After dropping the first two games of the series in Carolina, the Bruins returned home looking for a much-needed win. After going to the drawing board to find a way to jumpstart the team, head coach Bruce Cassidy decided who was in and who was out.
There were three significant changes as Cassidy reunited the perfection line of Marchand, Bergeron, and Pastrnak and benched Trent Frederic in favor of Chris Wagner. But by far, the most significant change and the one that paid off the most was turning the net over to rookie goaltender Jeremy Swayman. Linus Ullmark got the call in the first two games but couldn’t hold on to the job. Swayman, on the other hand, took full advantage of his opportunity as he looked to lead the Bruins to a comeback in the series.
After going 23-14-3 with a 2.41 GAA and .914 save percentage, Swayman took a back seat to start the series. He struggled in the second half of the season as any rookie goaltender does as they hit that eventual wall. But when given this opportunity in Game three, he impressed many as he gave the Bruins the chance to win.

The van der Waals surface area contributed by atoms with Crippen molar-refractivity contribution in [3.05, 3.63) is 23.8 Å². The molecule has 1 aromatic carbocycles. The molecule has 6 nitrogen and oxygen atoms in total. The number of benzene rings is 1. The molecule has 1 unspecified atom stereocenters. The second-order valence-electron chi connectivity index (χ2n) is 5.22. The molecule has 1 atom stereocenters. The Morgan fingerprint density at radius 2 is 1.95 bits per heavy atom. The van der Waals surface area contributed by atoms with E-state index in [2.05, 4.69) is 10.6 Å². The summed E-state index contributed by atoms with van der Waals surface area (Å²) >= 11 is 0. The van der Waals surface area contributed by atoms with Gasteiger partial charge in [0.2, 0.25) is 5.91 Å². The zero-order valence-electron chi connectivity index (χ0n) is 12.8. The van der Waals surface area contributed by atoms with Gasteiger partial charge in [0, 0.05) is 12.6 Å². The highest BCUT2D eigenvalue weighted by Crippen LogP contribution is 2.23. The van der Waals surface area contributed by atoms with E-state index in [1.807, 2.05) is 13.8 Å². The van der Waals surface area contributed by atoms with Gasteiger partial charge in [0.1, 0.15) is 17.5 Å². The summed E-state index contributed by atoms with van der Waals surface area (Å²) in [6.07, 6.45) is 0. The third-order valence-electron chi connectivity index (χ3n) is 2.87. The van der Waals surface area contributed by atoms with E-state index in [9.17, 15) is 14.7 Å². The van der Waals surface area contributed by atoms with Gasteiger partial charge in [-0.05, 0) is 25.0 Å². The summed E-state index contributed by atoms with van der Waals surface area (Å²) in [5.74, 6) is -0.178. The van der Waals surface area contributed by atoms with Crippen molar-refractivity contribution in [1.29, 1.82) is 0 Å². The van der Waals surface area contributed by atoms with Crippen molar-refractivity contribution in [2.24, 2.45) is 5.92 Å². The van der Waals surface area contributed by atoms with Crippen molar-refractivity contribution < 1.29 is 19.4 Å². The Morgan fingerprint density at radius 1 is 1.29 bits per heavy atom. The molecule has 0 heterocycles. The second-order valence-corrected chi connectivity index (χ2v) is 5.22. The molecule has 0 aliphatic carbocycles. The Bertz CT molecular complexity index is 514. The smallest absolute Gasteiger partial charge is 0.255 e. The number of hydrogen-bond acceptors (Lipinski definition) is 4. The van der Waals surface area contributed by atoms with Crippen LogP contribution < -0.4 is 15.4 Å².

Thanks to Swayman staying strong in net all night, the Bruins did something against Carolina they haven’t been able to do all season, take the lead. Swayman saved 25 of 27 shots faced as he recorded a .926 save percentage and got the win.
With the strong play of Swayman along with the defense in front, especially Derek Forbort, the Bruin’s offense fed off the momentum. The offense exploded for a four-goal night after scoring three goals between Games one and two. After Carolina went up 1-0 halfway through the first period, the Bruins tied it up towards the end of the period and never looked back. The Bruins went on to win 4-2 as they climbed back into the series and showed signs of life.
It’s always a questionable call to switch up your goaltender a couple of games into a series, but sometimes that’s all it takes to turn a team around. Swayman will look to continue his solid play as he will once again be in net for Game four as the Bruins look to even the series at two apiece.